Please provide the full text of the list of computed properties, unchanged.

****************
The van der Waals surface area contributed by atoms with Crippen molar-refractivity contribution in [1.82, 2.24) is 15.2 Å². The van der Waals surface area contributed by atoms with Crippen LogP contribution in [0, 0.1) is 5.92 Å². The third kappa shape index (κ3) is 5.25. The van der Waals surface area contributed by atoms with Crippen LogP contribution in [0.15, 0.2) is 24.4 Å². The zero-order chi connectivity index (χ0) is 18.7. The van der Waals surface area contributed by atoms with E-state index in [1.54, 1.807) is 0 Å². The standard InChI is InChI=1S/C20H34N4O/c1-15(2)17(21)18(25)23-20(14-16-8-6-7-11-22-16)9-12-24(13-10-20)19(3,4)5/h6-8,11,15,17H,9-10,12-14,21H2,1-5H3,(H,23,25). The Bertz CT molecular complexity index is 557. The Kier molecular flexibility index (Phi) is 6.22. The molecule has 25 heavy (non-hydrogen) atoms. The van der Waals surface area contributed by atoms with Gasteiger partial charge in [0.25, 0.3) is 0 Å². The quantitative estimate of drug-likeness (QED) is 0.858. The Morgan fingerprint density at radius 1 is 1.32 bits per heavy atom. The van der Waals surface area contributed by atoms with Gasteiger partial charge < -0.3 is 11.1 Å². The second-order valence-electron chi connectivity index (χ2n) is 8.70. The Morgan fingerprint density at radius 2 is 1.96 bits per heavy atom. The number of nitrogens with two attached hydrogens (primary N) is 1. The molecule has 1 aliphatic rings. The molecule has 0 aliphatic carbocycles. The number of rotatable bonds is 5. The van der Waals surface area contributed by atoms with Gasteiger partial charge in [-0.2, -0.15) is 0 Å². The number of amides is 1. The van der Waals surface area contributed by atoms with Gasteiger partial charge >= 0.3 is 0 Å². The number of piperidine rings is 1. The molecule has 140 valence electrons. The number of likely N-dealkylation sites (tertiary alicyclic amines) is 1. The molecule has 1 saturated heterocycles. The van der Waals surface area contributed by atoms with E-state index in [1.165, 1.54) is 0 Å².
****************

The van der Waals surface area contributed by atoms with Crippen molar-refractivity contribution in [1.82, 2.24) is 15.2 Å². The van der Waals surface area contributed by atoms with Crippen LogP contribution in [0, 0.1) is 5.92 Å². The third kappa shape index (κ3) is 5.25. The van der Waals surface area contributed by atoms with Crippen LogP contribution in [0.15, 0.2) is 24.4 Å². The zero-order chi connectivity index (χ0) is 18.7. The van der Waals surface area contributed by atoms with E-state index in [1.54, 1.807) is 0 Å². The standard InChI is InChI=1S/C20H34N4O/c1-15(2)17(21)18(25)23-20(14-16-8-6-7-11-22-16)9-12-24(13-10-20)19(3,4)5/h6-8,11,15,17H,9-10,12-14,21H2,1-5H3,(H,23,25). The Bertz CT molecular complexity index is 557. The Kier molecular flexibility index (Phi) is 6.22. The molecule has 25 heavy (non-hydrogen) atoms. The van der Waals surface area contributed by atoms with Gasteiger partial charge in [0.25, 0.3) is 0 Å². The quantitative estimate of drug-likeness (QED) is 0.858. The Morgan fingerprint density at radius 1 is 1.32 bits per heavy atom. The van der Waals surface area contributed by atoms with Gasteiger partial charge < -0.3 is 11.1 Å². The second-order valence-electron chi connectivity index (χ2n) is 8.70. The Morgan fingerprint density at radius 2 is 1.96 bits per heavy atom. The number of nitrogens with two attached hydrogens (primary N) is 1. The molecule has 1 aliphatic rings. The molecule has 0 aliphatic carbocycles. The number of rotatable bonds is 5. The van der Waals surface area contributed by atoms with Gasteiger partial charge in [-0.2, -0.15) is 0 Å². The number of amides is 1. The van der Waals surface area contributed by atoms with Gasteiger partial charge >= 0.3 is 0 Å². The number of piperidine rings is 1. The molecule has 140 valence electrons. The number of likely N-dealkylation sites (tertiary alicyclic amines) is 1. The molecule has 1 saturated heterocycles. The van der Waals surface area contributed by atoms with E-state index in [1.165, 1.54) is 0 Å².